Penn State has used five players at the tailback spot in 2012. That’s for one position. Penn State has used six true defensive backs in the secondary in 2012. That’s for four positions.
The lack of depth in the secondary this season has affected the way Penn State plays defense. The Nittany Lions rarely stray from the traditional 4-3 style because they simply don’t have the personnel to help out in pass coverage.
While the secondary may be thin, it hasn’t hurt the team yet. Penn State’s defense has allowed the least amount of points in the Big Ten. Coach Bill O’Brien said his cornerbacks and safeties have only gotten better since the beginning of the season.
“I believe there’s been improvement in understanding of the schemes, understanding of zone coverage and pattern reads and doing a better job with their man coverage techniques,” O’Brien said.
Big plays for opposing receivers have been few this season against Penn State’s starters in the secondary. Offenses seem to have more success on long drives when they pile up first downs on mid-range completions. Penn State’s defense is fifth in the Big Ten, allowing an average 6.1 yards per pass play.
Furthermore, no defensive back has intercepted a pass yet this season. Junior safety Stephen Obeng-Agypong and freshman cornerback Da’Quan Davis are the only ones that have displayed a knack for turnovers, both with a fumble recovery to their names.
As Penn State breaks into the heart of its schedule, the secondary is going to be worked harder than ever by the Big Ten’s best receivers. Four of the Lions’ next six opponents rank in the top half of the conference in passing yards per game. And so far, former walk-on Jacob Fagnano and Davis have been Penn State’s only back-ups off the bench.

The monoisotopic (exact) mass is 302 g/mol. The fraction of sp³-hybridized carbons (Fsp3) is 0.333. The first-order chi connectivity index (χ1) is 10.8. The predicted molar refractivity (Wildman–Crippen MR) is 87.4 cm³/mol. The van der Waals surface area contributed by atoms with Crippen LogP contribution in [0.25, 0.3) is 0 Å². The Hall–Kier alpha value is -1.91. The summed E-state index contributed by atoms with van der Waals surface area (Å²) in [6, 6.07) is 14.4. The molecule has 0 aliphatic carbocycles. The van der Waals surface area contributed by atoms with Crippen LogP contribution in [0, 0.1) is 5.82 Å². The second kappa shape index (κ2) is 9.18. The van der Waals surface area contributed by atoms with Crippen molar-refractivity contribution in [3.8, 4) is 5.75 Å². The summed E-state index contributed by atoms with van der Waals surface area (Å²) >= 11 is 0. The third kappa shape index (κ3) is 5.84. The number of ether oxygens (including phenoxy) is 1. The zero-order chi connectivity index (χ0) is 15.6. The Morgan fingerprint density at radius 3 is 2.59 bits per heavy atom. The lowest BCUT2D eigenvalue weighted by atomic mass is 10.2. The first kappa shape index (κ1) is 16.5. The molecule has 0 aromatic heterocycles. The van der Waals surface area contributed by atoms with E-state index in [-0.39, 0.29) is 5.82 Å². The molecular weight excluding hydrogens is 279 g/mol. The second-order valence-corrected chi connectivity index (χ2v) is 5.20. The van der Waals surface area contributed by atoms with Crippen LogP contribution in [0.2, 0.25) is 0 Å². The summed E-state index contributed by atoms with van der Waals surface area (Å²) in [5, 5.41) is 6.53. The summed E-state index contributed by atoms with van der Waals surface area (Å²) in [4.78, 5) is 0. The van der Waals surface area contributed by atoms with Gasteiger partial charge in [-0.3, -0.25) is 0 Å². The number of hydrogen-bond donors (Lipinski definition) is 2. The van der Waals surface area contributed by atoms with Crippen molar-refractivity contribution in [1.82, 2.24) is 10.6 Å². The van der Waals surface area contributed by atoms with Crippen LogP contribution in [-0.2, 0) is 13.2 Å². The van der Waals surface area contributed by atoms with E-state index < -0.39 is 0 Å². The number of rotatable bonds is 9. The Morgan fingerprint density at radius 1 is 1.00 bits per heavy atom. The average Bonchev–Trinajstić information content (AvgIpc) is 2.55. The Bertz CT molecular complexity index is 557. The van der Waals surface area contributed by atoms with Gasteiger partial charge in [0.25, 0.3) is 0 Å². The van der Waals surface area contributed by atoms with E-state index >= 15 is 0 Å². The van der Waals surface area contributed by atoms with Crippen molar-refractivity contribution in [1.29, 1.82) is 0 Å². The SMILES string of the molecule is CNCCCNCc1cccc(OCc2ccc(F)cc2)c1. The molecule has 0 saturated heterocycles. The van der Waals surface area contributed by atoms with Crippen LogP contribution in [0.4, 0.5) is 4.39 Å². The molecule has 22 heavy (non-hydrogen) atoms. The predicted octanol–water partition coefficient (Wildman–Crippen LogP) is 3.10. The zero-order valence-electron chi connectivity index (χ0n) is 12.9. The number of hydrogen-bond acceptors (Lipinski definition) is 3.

“Although we are thin, a lot of that has to do with just learning the defense and becoming comfortable,” Fagnano said. “Realizing what kind of routes, combinations other teams are going to try and play against, and defenses we like to run. Every week has been noticeably more comfortable for us.”
Protecting the secondary’s health has been a top priority for Butler and O’Brien. So far, Stephon Morris, Malcolm Willis, Adrian Amos and Obeng-Agyapong have done a good job at simply staying on the field and avoiding major injuries in the first half of the season. During the next six games, their ability to contribute will be just as important.
But considering how much defensive backs run and hit, Fagnano and Davis shouldn’t see any less playing time coming off the bench, regardless of the starters’ health. Willis has almost eclipsed his tackle numbers from last season, while Morris and Obeng-Agyapong have already done so — all with Fagnano and Davis seeing significant time.
Amos has already broken his 2011 tackles mark by double-digits. Wide receiver Allen Robinson, who goes up against Amos in practice, said Amos is one of the best cornerbacks in the country.
“He’s a real physical guy,” Robinson said. “Especially through the spring and through the summer, I think that we made each other better. We definitely affect each other on the field, just make each other work every time we go up against each other. We’re both competitive, and we both get the best out of each other.”
Amos is primarily a corner, but he often drops back to the safety position on third downs. This type of versatility, Fagnano said, helps the secondary get by with so little depth.
“As far as being thin, we are down in numbers, but everybody has the ability to play several different positions, so that allows us to do a lot more,” Fagnano said.
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